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Crisis in GP premises

14th September 2006

10072006_drswaitingroom1.jpgAn investigation by the magazine Pulse reveals a crisis in the state of GP premises in the UK. Figures from 175 primary care organisations (PCOs) show that at least 1,000, one in seven practice premises in the UK, is unfit for purpose.

Three out of five PCOs said at least one of their GP premises was inadequate, says Pulse, and in some areas, almost all premises are sub-standard. The figures supplied to Pulse by the PCOs show that the situation is far worse that past data indicated.

A total of 522 premises were said to be unfit by the London's 31 PCTs, making it the worse affected area; Birmingham, Bristol and Bradford were also shown to have a high rate of poor premises. Out of those that supplied figures in Scotland, Grampian and Ayrshire and Arran were the worse hit. In Wales Flintshire was the worst area, and in Northern Ireland, the Northern Board had the highest numbers.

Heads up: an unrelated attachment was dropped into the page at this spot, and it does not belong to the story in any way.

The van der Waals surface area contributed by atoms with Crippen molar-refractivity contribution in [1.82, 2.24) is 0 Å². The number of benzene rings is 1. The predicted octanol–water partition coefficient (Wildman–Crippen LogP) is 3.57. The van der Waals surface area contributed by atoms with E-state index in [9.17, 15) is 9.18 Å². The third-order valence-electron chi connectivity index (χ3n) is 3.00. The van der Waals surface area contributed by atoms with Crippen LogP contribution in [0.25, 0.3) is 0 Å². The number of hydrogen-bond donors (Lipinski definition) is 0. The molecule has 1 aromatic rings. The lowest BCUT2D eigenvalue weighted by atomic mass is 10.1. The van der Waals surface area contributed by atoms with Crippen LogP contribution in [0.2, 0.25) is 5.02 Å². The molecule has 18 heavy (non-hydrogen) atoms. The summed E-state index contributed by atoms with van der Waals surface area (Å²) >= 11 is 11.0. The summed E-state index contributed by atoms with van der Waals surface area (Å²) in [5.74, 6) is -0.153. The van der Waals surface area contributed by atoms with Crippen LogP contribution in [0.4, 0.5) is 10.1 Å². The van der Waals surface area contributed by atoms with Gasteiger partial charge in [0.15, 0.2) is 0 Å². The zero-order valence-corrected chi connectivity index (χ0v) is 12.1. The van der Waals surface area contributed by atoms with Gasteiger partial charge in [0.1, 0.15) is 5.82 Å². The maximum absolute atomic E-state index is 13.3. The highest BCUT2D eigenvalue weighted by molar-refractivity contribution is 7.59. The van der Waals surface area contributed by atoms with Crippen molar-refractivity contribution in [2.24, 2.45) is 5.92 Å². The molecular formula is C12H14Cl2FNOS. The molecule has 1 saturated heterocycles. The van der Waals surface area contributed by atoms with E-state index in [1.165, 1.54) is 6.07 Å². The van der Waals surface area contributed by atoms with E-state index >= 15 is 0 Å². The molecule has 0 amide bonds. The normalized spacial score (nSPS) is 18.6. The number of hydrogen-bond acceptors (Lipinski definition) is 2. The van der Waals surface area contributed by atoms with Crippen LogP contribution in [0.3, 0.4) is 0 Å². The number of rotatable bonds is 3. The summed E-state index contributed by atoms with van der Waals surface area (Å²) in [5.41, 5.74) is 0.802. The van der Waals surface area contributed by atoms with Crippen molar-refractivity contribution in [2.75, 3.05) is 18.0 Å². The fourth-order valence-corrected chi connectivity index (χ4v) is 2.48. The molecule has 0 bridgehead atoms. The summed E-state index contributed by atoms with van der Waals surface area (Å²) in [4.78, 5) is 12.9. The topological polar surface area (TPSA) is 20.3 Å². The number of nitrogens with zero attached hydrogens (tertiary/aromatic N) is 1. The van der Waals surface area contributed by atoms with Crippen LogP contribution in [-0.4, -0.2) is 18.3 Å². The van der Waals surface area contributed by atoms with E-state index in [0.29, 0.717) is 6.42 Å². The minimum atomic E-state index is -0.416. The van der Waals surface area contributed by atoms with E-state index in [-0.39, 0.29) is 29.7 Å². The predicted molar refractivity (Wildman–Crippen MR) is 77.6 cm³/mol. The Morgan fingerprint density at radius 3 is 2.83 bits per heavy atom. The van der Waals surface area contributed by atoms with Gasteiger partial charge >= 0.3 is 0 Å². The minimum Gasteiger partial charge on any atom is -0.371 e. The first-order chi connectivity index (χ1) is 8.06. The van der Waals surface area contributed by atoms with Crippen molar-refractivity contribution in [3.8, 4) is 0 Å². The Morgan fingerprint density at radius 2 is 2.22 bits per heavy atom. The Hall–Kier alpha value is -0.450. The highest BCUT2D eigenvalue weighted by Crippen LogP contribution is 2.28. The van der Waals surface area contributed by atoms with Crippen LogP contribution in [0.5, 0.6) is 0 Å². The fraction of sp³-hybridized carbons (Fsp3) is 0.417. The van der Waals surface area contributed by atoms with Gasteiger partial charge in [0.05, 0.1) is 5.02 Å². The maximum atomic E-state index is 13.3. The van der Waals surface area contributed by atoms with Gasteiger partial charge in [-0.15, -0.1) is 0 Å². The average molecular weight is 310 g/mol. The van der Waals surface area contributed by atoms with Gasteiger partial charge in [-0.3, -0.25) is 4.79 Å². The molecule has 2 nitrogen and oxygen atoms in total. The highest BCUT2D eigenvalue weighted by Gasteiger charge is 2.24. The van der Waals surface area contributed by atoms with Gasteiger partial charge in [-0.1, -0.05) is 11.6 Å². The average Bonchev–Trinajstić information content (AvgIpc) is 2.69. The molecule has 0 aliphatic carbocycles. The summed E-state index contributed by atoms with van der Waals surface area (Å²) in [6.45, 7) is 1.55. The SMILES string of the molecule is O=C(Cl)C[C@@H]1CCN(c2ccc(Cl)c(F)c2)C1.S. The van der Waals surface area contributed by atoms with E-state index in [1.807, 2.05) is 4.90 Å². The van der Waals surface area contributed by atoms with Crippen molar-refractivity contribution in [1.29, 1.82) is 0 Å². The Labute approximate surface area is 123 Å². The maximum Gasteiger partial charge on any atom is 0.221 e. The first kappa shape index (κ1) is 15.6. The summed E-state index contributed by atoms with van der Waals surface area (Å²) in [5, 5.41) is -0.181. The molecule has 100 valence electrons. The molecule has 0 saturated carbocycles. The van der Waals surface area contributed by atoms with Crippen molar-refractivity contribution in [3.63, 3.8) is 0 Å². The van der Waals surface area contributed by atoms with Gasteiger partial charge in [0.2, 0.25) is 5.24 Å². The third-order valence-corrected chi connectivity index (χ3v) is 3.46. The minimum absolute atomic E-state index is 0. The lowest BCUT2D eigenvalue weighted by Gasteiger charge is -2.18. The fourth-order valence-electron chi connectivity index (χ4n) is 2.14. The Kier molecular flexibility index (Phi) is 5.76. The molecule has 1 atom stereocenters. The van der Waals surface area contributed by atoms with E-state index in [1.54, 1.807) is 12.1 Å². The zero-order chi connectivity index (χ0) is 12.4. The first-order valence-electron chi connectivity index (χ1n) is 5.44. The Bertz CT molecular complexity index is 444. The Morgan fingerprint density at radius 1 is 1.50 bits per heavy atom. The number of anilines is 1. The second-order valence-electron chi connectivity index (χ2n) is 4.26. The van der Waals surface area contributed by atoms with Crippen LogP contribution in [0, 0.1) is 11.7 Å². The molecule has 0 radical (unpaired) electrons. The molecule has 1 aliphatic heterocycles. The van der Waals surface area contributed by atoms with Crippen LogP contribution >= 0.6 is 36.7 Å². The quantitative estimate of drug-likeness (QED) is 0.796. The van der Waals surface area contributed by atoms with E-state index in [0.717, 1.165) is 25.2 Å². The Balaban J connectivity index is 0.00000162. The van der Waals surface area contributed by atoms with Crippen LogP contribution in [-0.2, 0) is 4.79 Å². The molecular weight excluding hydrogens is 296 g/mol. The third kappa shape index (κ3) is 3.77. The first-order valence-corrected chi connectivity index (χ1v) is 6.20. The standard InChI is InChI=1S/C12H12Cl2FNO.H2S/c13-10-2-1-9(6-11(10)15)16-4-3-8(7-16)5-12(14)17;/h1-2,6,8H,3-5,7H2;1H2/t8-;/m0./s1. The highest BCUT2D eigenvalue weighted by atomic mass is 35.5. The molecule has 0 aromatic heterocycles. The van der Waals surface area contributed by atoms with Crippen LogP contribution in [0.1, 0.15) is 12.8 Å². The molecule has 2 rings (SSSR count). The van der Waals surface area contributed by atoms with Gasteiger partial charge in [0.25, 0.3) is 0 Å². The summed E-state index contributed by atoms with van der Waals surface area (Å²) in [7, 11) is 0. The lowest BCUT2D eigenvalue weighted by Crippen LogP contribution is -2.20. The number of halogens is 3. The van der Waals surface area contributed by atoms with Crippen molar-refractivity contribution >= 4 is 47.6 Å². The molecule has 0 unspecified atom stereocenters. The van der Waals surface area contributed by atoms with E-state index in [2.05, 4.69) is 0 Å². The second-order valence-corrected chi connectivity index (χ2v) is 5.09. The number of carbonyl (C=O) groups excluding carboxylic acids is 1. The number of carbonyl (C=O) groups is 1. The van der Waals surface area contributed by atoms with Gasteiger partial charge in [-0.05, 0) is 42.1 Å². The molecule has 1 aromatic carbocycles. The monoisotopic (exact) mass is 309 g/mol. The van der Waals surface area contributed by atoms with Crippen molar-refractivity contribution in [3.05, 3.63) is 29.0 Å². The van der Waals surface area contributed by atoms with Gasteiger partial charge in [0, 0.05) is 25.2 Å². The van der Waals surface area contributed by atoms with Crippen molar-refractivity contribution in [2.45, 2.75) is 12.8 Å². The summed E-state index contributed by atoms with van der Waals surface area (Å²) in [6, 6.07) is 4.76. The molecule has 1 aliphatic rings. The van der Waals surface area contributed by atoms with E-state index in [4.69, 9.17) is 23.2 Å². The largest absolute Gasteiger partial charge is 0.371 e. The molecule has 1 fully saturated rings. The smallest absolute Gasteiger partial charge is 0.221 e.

Dr Peter Holden, of the British Medical Association's GPs' committee and GPC negotiator for premises, said the results were further evidence that the Department of Health was "spending peanuts on premises".

"This means GPs cannot take on the broader role that is possible in primary care, delivering services at a fraction of the cost of secondary care" he added.

The Department of Health said premises were getting better, with £1bn being invested in GP surgeries and health centres under the Lift programme, a public-private partnership, adding the Department was 'helping the NHS open 125 health centres by the end of this year'.

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